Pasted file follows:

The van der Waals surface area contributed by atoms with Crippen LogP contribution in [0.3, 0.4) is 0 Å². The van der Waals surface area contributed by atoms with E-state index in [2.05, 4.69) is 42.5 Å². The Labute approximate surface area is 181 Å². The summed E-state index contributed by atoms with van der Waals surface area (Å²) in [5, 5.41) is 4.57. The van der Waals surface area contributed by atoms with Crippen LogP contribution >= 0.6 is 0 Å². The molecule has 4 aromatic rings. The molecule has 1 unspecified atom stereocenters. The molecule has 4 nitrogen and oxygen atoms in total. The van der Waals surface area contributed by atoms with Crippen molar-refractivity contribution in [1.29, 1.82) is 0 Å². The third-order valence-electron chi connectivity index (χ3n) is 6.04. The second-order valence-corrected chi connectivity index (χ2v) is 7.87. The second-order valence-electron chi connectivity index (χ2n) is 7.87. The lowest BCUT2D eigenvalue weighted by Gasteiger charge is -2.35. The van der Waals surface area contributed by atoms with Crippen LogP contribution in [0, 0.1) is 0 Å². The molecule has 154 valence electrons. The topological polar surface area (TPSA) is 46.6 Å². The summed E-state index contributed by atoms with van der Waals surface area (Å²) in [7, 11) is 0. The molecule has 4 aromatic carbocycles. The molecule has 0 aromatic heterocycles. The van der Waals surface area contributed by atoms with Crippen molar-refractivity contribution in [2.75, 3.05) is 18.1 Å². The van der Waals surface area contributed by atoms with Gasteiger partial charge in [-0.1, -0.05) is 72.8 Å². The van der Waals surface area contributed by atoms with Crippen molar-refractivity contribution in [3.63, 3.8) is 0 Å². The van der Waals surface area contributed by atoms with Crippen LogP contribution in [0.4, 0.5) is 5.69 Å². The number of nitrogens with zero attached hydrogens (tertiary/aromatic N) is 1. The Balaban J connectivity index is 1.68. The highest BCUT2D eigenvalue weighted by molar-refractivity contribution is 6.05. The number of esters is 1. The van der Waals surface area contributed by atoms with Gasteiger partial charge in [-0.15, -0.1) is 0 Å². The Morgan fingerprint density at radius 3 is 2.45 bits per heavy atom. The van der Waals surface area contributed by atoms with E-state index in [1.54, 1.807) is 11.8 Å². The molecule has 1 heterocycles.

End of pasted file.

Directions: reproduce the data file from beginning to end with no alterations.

The van der Waals surface area contributed by atoms with Crippen LogP contribution in [0.3, 0.4) is 0 Å². The van der Waals surface area contributed by atoms with E-state index in [2.05, 4.69) is 42.5 Å². The Labute approximate surface area is 181 Å². The summed E-state index contributed by atoms with van der Waals surface area (Å²) in [5, 5.41) is 4.57. The van der Waals surface area contributed by atoms with Crippen LogP contribution >= 0.6 is 0 Å². The molecule has 4 aromatic rings. The molecule has 1 unspecified atom stereocenters. The molecule has 4 nitrogen and oxygen atoms in total. The van der Waals surface area contributed by atoms with Crippen molar-refractivity contribution in [1.29, 1.82) is 0 Å². The third-order valence-electron chi connectivity index (χ3n) is 6.04. The second-order valence-corrected chi connectivity index (χ2v) is 7.87. The second-order valence-electron chi connectivity index (χ2n) is 7.87. The lowest BCUT2D eigenvalue weighted by Gasteiger charge is -2.35. The van der Waals surface area contributed by atoms with Crippen LogP contribution in [0, 0.1) is 0 Å². The molecule has 154 valence electrons. The topological polar surface area (TPSA) is 46.6 Å². The summed E-state index contributed by atoms with van der Waals surface area (Å²) in [7, 11) is 0. The molecule has 4 aromatic carbocycles. The molecule has 0 aromatic heterocycles. The van der Waals surface area contributed by atoms with Crippen molar-refractivity contribution in [2.75, 3.05) is 18.1 Å². The van der Waals surface area contributed by atoms with Gasteiger partial charge in [-0.1, -0.05) is 72.8 Å². The van der Waals surface area contributed by atoms with Crippen molar-refractivity contribution in [3.63, 3.8) is 0 Å². The van der Waals surface area contributed by atoms with Crippen LogP contribution in [0.4, 0.5) is 5.69 Å². The number of nitrogens with zero attached hydrogens (tertiary/aromatic N) is 1. The Balaban J connectivity index is 1.68. The highest BCUT2D eigenvalue weighted by molar-refractivity contribution is 6.05. The number of esters is 1. The van der Waals surface area contributed by atoms with Gasteiger partial charge in [-0.15, -0.1) is 0 Å². The Morgan fingerprint density at radius 3 is 2.45 bits per heavy atom. The van der Waals surface area contributed by atoms with E-state index in [1.54, 1.807) is 11.8 Å². The molecule has 1 heterocycles.